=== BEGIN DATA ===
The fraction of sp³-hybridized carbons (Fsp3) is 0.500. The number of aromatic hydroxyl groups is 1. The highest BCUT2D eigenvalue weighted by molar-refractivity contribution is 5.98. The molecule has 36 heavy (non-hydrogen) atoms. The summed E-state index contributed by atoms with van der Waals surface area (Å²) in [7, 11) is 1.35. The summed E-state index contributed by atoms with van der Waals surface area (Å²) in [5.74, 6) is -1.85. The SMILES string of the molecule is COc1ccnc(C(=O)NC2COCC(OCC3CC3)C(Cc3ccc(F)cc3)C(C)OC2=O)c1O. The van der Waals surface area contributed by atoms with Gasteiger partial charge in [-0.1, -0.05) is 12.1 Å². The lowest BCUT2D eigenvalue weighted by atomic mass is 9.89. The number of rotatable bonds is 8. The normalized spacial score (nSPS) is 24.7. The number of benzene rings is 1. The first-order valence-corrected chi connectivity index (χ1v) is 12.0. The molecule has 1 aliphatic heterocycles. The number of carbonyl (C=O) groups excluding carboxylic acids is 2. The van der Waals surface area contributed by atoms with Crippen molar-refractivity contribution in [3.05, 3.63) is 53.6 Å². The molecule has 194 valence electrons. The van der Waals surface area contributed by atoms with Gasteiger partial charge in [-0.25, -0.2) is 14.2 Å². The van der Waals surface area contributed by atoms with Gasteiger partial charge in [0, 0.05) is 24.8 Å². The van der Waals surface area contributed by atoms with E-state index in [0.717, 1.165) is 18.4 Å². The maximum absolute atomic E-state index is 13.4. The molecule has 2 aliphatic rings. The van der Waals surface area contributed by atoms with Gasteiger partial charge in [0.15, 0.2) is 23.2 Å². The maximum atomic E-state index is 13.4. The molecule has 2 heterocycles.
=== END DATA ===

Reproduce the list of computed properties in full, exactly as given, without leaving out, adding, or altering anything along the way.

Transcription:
The fraction of sp³-hybridized carbons (Fsp3) is 0.500. The number of aromatic hydroxyl groups is 1. The highest BCUT2D eigenvalue weighted by molar-refractivity contribution is 5.98. The molecule has 36 heavy (non-hydrogen) atoms. The summed E-state index contributed by atoms with van der Waals surface area (Å²) in [7, 11) is 1.35. The summed E-state index contributed by atoms with van der Waals surface area (Å²) in [5.74, 6) is -1.85. The SMILES string of the molecule is COc1ccnc(C(=O)NC2COCC(OCC3CC3)C(Cc3ccc(F)cc3)C(C)OC2=O)c1O. The van der Waals surface area contributed by atoms with Gasteiger partial charge in [-0.1, -0.05) is 12.1 Å². The lowest BCUT2D eigenvalue weighted by atomic mass is 9.89. The number of rotatable bonds is 8. The normalized spacial score (nSPS) is 24.7. The number of benzene rings is 1. The first-order valence-corrected chi connectivity index (χ1v) is 12.0. The molecule has 1 aliphatic heterocycles. The number of carbonyl (C=O) groups excluding carboxylic acids is 2. The van der Waals surface area contributed by atoms with Crippen molar-refractivity contribution in [3.05, 3.63) is 53.6 Å². The molecule has 194 valence electrons. The van der Waals surface area contributed by atoms with Gasteiger partial charge in [-0.25, -0.2) is 14.2 Å². The van der Waals surface area contributed by atoms with Gasteiger partial charge in [0, 0.05) is 24.8 Å². The van der Waals surface area contributed by atoms with E-state index in [0.717, 1.165) is 18.4 Å². The maximum absolute atomic E-state index is 13.4. The molecule has 2 aliphatic rings. The van der Waals surface area contributed by atoms with Gasteiger partial charge in [0.15, 0.2) is 23.2 Å². The maximum atomic E-state index is 13.4. The molecule has 2 heterocycles.